Our view: Minnesota legislative session good for business
What? A do-nothing legislative session? "That was the narrative, anyway," Laura Bordelson, senior vice president of advocacy for the Minnesota Chamber of Commerce, said in a meeting Tuesday with the News Tribune editorial board, recalling the sta...
What? A do-nothing legislative session?
"That was the narrative, anyway," Laura Bordelson, senior vice president of advocacy for the Minnesota Chamber of Commerce, said in a meeting Tuesday with the News Tribune editorial board, recalling the statements of Gov. Mark Dayton and fellow DFLers when they flew around the state last month to debrief a day after the Minnesota Legislature adjourned.
Do-nothing? Not from everyone's perspective. It certainly wasn't a do-
nothing session for the state's business community. Not according to Bordelson and the state chamber's recently released "Jobs Scorecard" and "Anti-Jobs 2012 Legislative Summary."
"I just want to say we got some things accomplished," Bordelson said. "I think we did quite well. It wasn't a bad session for business. I think it was a pretty good session. There were roadblocks, but there were successes."
Roadblocks included time-consuming distractions that came with redistricting and with creating and passing a Vikings stadium bill. But despite those and other challenges, 2012 "was a great year to move the meter in the right direction" when it comes to improving the state's business climate, Bordelson insisted. Such improvement allows businesses to launch and grow, which results in jobs and the wages that are spent on goods, taxes and to stimulate the economy.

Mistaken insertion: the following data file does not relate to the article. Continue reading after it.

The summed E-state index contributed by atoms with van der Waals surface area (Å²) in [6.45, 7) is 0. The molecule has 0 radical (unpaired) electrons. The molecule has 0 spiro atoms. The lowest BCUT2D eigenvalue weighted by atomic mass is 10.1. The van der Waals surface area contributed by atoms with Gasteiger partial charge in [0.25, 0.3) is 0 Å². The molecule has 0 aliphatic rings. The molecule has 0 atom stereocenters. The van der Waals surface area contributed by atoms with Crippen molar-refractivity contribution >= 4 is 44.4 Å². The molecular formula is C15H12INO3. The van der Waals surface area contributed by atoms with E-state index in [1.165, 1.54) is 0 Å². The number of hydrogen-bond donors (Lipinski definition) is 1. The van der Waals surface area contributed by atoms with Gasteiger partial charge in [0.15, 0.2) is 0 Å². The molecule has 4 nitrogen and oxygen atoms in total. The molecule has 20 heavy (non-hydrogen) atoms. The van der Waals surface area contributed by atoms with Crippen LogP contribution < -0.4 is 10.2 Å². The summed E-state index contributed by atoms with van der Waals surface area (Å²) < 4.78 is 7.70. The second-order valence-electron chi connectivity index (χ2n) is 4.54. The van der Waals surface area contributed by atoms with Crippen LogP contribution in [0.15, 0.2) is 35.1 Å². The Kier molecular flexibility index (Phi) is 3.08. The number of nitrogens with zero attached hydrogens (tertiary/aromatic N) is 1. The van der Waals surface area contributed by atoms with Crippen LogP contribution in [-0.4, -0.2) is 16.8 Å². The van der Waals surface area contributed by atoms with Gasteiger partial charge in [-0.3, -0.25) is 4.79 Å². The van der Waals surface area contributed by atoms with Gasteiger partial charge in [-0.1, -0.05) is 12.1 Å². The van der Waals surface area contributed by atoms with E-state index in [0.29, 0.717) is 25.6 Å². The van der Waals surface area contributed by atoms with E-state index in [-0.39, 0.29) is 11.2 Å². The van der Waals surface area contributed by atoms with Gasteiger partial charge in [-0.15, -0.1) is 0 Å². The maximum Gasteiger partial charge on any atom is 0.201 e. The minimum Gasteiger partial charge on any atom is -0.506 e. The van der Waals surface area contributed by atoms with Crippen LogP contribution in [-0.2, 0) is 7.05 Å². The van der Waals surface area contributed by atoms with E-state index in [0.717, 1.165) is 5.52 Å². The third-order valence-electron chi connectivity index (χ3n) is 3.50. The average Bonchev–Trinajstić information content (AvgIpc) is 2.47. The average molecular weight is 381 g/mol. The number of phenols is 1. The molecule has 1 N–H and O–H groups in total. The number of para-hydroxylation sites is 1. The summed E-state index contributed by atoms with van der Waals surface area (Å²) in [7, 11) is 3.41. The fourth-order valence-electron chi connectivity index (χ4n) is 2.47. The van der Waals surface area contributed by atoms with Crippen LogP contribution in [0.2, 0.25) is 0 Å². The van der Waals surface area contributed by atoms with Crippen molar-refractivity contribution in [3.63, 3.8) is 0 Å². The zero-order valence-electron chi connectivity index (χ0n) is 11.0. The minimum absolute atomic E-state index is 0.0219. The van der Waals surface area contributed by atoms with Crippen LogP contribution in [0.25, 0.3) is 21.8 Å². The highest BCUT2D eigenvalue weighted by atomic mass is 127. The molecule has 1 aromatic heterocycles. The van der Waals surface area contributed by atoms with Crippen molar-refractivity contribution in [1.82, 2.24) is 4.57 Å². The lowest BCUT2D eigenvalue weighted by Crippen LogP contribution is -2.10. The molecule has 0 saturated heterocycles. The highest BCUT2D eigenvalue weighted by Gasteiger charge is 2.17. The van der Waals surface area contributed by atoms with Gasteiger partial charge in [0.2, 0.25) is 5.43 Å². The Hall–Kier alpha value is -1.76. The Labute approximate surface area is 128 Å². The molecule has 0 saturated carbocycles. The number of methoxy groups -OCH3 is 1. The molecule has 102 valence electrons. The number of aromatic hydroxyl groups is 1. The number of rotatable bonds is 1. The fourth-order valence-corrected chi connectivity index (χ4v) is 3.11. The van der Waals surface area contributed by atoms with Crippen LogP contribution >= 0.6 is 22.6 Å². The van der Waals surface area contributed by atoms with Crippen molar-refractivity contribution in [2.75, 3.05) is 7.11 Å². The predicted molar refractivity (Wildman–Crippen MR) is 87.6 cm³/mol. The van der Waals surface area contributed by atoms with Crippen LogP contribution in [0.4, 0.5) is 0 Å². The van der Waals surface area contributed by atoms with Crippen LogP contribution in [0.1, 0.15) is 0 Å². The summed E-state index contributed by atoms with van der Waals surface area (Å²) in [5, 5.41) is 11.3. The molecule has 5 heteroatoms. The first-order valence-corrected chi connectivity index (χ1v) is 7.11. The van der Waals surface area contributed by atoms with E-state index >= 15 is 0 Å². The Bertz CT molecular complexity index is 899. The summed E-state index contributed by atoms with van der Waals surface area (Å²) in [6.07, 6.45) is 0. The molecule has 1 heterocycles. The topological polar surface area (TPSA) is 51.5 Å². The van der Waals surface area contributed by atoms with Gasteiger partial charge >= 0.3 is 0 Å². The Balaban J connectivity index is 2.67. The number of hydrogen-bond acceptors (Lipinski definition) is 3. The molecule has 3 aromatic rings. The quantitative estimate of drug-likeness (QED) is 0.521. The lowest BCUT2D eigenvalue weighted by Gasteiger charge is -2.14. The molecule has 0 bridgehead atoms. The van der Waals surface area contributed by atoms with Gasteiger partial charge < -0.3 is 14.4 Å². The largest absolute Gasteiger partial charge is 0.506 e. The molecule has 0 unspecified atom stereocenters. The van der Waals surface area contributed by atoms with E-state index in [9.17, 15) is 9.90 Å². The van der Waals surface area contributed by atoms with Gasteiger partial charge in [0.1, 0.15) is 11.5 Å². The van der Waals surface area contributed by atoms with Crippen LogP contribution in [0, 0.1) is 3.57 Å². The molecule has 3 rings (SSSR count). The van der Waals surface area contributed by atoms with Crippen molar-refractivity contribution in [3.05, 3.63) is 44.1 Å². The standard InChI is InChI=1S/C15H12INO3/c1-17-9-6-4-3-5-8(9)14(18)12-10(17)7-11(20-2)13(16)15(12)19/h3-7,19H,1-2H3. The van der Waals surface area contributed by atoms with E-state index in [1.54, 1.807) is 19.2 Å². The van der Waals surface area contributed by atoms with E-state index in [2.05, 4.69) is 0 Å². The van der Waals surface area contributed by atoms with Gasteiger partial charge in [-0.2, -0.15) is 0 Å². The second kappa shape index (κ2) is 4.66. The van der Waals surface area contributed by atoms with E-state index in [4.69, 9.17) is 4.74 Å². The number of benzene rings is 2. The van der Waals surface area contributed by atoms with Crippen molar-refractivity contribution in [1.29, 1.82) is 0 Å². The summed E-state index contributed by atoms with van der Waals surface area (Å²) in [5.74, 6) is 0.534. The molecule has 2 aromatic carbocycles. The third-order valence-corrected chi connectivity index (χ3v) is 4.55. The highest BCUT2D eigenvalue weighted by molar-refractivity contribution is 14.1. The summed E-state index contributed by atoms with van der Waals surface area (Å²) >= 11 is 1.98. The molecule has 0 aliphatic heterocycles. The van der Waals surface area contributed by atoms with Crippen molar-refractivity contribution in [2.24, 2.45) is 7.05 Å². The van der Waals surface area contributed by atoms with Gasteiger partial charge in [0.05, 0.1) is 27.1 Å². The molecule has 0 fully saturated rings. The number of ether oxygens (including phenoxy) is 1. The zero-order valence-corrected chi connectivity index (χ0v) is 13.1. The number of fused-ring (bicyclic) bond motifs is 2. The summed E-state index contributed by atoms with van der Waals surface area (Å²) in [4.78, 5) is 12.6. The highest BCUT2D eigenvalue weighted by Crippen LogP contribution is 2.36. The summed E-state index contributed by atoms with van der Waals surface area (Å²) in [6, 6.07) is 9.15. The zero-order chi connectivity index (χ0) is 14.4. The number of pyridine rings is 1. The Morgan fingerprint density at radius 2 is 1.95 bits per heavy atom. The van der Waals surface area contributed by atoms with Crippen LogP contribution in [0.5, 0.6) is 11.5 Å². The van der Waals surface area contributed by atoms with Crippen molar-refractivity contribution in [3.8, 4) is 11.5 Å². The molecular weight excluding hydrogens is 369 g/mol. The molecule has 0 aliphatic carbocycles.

The state chamber said it helped block bills that would have increased the cost of doing business in Minnesota. That included measures that would have increased health-coverage mandates, dictated staffing levels for nurses, increased the tax burden on businesses, increased corporate and personal income taxes, interjected state government into a private labor dispute at American Crystal Sugar, denied access to job applicants' criminal histories, and more.
And it said it helped advance pro-jobs measures to, among other things, give small businesses and individuals greater freedom to seek quality, affordable health insurance; study the cost of mandated health-
insurance benefits; expand "design-build," a faster, more cost-effective method of paying for and completing transportation projects; evaluate school principals; expand postsecondary-enrollment options; require teachers to pass basic-skills tests before teaching; and streamline environmental reviews and permitting through the DNR and MPCA while ensuring environmental protections.
"That's real progress," Bordelson said. From the perspective of the state's all-important business community.